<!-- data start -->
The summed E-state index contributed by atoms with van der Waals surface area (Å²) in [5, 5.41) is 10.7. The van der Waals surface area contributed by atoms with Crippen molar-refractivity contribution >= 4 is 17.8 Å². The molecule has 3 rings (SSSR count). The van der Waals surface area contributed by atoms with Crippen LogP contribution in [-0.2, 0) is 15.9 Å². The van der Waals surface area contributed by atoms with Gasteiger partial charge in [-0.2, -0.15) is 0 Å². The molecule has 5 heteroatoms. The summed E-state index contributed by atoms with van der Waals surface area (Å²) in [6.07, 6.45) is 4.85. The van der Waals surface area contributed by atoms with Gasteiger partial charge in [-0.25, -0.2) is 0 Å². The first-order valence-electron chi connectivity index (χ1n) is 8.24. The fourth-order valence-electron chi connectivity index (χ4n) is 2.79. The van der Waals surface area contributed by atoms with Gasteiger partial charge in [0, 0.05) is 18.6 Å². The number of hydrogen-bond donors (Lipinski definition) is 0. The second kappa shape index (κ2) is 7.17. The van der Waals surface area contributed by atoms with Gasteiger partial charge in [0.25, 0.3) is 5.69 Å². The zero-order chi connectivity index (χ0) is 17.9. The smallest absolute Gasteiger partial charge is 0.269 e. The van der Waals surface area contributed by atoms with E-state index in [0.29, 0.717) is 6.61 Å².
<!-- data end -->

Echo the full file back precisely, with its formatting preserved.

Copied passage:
The summed E-state index contributed by atoms with van der Waals surface area (Å²) in [5, 5.41) is 10.7. The van der Waals surface area contributed by atoms with Crippen molar-refractivity contribution >= 4 is 17.8 Å². The molecule has 3 rings (SSSR count). The van der Waals surface area contributed by atoms with Crippen LogP contribution in [-0.2, 0) is 15.9 Å². The van der Waals surface area contributed by atoms with Gasteiger partial charge in [-0.2, -0.15) is 0 Å². The molecule has 5 heteroatoms. The summed E-state index contributed by atoms with van der Waals surface area (Å²) in [6.07, 6.45) is 4.85. The van der Waals surface area contributed by atoms with Gasteiger partial charge in [-0.25, -0.2) is 0 Å². The first-order valence-electron chi connectivity index (χ1n) is 8.24. The fourth-order valence-electron chi connectivity index (χ4n) is 2.79. The van der Waals surface area contributed by atoms with Gasteiger partial charge in [0, 0.05) is 18.6 Å². The number of hydrogen-bond donors (Lipinski definition) is 0. The second kappa shape index (κ2) is 7.17. The van der Waals surface area contributed by atoms with Gasteiger partial charge in [0.25, 0.3) is 5.69 Å². The zero-order chi connectivity index (χ0) is 17.9. The smallest absolute Gasteiger partial charge is 0.269 e. The van der Waals surface area contributed by atoms with E-state index in [0.29, 0.717) is 6.61 Å².